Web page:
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HIV invades through leaky cells: study

HIV infects women by weakening a cell barrier in the reproductive tract that normally keeps viruses out, Canadian researchers have discovered. HIV breaks down the tight bonds between epithelial cells, which usually form a protective layer that prevents viruses from infecting other cells.

This... Read More

Modified virus splits water

Massachusetts Institute of Technology (MIT) researchers have found a novel way to mimic the process by which plants use sunlight to split water into hydrogen and oxygen. They used a modified virus as a "biological scaffold" that can assemble the nanoscale components needed to split a water molec... Read More

Cellulosic Ethanol: Expanding Options, Identifying Obstacles

Agricultural Research Service (ARS) scientists are figuring out how to turn wheat straw into ethanol "gold," and learning more about the bacteria that can "infect" ethanol plants and interfere with fuel production.

At the ARS National Center for Agricultural Utilization Research (NCAUR) in Pe... Read More

UC study tests vaccine against bacteria

An experimental vaccine could be the newest weapon against a dangerous bacterial infection on the rise in hospitals and nursing homes around the United States.

Doctors at the University of Cincinnati and University Hospital are part of a national clinical trial testing a C. difficile - or C. ... Read More

TWiV 77

Wladimir writes:


In regard to your question as to cases of known alteration of host behavior by virus that increases the rate of contact among hosts (Twiv 70), the most dramatic example is given by rabies. This extraordinary virus can convert a neurologically and behaviorally... Read More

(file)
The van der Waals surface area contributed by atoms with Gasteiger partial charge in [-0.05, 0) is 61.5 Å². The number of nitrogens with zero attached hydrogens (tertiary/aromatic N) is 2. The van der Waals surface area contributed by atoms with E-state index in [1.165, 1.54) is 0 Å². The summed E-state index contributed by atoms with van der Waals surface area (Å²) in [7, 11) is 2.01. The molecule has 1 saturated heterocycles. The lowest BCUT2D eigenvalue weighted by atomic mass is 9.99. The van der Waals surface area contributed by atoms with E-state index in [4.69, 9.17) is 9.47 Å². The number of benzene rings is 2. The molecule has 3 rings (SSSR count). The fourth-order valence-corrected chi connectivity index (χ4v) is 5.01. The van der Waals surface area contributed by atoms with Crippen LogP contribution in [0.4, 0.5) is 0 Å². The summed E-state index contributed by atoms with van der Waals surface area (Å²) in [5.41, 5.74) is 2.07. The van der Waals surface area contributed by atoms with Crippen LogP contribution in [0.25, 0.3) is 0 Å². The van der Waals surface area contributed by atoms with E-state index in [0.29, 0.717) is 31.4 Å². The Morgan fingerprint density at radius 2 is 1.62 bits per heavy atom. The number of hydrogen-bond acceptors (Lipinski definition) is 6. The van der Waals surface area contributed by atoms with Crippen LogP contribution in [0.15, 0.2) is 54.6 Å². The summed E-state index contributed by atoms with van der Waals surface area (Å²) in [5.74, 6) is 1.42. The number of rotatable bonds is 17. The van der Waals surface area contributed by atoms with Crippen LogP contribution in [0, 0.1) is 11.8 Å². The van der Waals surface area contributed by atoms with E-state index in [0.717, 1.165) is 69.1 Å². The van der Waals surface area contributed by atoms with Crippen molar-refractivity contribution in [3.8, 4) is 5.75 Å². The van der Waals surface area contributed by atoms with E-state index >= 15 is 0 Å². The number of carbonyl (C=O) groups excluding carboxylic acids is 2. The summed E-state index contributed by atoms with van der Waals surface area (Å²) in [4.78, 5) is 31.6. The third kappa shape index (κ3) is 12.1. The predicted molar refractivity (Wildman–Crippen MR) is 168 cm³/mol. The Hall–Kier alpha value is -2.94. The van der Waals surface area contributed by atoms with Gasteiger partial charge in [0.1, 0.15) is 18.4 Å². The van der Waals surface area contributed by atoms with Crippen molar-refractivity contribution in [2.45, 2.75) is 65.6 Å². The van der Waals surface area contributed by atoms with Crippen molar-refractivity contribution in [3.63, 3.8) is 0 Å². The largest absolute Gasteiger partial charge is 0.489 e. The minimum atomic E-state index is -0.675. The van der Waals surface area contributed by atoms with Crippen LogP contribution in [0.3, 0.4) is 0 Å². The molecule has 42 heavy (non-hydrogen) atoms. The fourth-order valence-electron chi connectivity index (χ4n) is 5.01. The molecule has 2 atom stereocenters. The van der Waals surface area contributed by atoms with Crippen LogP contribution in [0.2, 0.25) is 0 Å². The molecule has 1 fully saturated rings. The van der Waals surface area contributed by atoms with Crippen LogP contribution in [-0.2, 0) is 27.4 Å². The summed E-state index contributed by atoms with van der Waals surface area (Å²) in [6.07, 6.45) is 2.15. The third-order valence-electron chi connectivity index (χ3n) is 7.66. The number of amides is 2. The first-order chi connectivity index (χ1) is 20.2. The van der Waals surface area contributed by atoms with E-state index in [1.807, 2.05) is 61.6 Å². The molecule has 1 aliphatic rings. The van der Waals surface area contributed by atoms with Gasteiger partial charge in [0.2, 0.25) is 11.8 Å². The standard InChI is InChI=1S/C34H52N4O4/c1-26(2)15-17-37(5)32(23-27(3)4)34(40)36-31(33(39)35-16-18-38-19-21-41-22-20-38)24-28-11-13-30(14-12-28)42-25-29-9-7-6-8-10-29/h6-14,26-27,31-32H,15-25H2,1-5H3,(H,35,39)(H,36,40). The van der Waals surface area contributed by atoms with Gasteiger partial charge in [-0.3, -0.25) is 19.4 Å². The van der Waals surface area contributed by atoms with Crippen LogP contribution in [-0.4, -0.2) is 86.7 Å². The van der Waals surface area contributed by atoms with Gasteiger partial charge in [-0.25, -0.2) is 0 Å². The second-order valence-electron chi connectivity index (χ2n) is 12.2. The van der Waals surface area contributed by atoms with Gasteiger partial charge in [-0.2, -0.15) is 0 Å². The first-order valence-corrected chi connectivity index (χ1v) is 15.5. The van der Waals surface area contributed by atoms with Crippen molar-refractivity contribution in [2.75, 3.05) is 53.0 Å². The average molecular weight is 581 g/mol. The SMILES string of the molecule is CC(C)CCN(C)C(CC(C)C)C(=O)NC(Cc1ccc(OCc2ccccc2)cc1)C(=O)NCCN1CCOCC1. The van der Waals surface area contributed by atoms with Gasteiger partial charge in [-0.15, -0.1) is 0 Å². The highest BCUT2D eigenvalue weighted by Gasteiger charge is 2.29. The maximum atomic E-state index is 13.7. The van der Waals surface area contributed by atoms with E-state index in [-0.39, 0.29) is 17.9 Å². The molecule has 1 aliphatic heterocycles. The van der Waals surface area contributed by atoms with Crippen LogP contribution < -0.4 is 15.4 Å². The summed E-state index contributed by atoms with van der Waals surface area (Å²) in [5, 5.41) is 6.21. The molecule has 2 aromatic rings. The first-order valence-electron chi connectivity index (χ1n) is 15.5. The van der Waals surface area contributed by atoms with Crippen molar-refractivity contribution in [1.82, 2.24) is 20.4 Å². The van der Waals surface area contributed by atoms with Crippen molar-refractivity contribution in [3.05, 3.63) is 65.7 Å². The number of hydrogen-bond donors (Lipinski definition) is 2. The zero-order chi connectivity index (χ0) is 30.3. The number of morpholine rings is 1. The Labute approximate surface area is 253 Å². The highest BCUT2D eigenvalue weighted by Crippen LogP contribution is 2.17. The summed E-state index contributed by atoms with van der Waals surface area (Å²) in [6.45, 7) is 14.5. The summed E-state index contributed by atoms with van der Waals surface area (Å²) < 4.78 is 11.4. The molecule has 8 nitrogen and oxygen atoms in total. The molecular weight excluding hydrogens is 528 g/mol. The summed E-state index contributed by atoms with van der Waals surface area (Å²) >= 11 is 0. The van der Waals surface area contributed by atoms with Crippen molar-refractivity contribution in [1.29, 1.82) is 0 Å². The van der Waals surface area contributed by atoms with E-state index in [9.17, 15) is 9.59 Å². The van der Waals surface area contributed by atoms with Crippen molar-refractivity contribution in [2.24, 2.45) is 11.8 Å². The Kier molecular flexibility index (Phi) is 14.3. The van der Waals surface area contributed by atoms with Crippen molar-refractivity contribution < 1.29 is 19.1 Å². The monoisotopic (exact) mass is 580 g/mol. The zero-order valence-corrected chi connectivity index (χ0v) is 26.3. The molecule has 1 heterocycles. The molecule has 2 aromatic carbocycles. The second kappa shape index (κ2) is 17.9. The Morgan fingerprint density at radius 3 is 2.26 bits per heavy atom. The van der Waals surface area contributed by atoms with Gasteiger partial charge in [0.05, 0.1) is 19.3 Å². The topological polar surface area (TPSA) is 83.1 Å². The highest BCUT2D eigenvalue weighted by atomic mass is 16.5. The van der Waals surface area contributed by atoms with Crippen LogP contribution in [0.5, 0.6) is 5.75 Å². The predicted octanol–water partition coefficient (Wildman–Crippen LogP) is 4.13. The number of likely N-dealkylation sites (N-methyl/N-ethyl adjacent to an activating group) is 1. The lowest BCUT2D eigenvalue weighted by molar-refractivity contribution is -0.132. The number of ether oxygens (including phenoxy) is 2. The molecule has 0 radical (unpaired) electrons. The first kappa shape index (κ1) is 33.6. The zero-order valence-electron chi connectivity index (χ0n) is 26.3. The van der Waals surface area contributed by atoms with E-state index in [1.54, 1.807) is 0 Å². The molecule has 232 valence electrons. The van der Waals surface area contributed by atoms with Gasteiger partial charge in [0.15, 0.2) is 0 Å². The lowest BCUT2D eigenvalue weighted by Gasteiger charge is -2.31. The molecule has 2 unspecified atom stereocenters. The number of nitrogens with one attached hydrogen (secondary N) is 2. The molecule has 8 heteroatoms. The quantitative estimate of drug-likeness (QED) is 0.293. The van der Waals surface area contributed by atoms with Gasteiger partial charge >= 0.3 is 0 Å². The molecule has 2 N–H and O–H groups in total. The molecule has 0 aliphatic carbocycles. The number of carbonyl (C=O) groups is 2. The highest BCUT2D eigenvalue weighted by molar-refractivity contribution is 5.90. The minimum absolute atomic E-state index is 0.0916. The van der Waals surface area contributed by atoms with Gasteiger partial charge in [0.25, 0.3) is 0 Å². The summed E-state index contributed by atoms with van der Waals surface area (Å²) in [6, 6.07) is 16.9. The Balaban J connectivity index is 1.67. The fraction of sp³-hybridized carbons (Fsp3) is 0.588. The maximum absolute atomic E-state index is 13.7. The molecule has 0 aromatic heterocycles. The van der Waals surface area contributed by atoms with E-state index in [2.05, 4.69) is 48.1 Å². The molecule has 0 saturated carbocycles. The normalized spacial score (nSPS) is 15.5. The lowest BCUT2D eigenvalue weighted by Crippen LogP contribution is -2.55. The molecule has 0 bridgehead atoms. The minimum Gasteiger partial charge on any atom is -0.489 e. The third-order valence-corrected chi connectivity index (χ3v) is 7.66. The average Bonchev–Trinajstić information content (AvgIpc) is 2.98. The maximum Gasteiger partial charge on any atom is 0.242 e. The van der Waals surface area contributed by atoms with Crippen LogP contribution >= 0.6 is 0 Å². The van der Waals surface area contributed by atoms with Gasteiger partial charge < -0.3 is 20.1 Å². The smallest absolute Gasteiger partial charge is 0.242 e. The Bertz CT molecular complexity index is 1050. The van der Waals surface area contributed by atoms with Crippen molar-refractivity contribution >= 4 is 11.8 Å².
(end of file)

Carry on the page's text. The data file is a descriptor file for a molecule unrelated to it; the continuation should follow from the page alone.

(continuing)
TWiV 77: Non-nuclear proliferation

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On episode #77 of the podcast This Week in Virology, Vincent, Alan, and Rich revisit circovirus contamination of Rotarix, then discuss poxvirus-like replication of mimivirus in the cell cytoplasm, a... Read More

Poliovirus vaccine safety

The contamination of the rotavirus vaccine Rotarix with porcine circovirus 1 DNA was revealed by deep sequencing. The same technique was also used to demonstrate that oral poliovirus vaccine does not contain viruses that can cause poliomyelitis. Read More

New method of in-barrel fermentation allows for cask ale to be served on the go

A brewing trick could enable cask ales, unfiltered and unpasteurized beer, to be served on trains, aircraft and cruise ships. While ale normally takes two days to settle after each jolt, British brewer Marston's has developed a cask beer that can be poured a minute after the barrel has been move... Read More

Mid-stage trial notes efficacy in investigational hepatitis C treatment

Patients with chronic genotype 1 hepatitis C fared better when given an investigational drug developed by Johnson & Johnson division Tibotec and Vertex Pharmaceuticals than when given the standard therapy, after they had failed previous treatments, according to results of a mid-stage trial publi... Read More

It’s Swine Flu’s Anniversary

It’s been exactly a year since the first diagnosed case of swine flu in San Francisco and six months since President Obama declared the pandemic a national emergency.

Last October, the city’s public health department administered 20,000 vaccines in a three-day period. Then, one day in January... Read More

Army: Broken procedures led to lab infection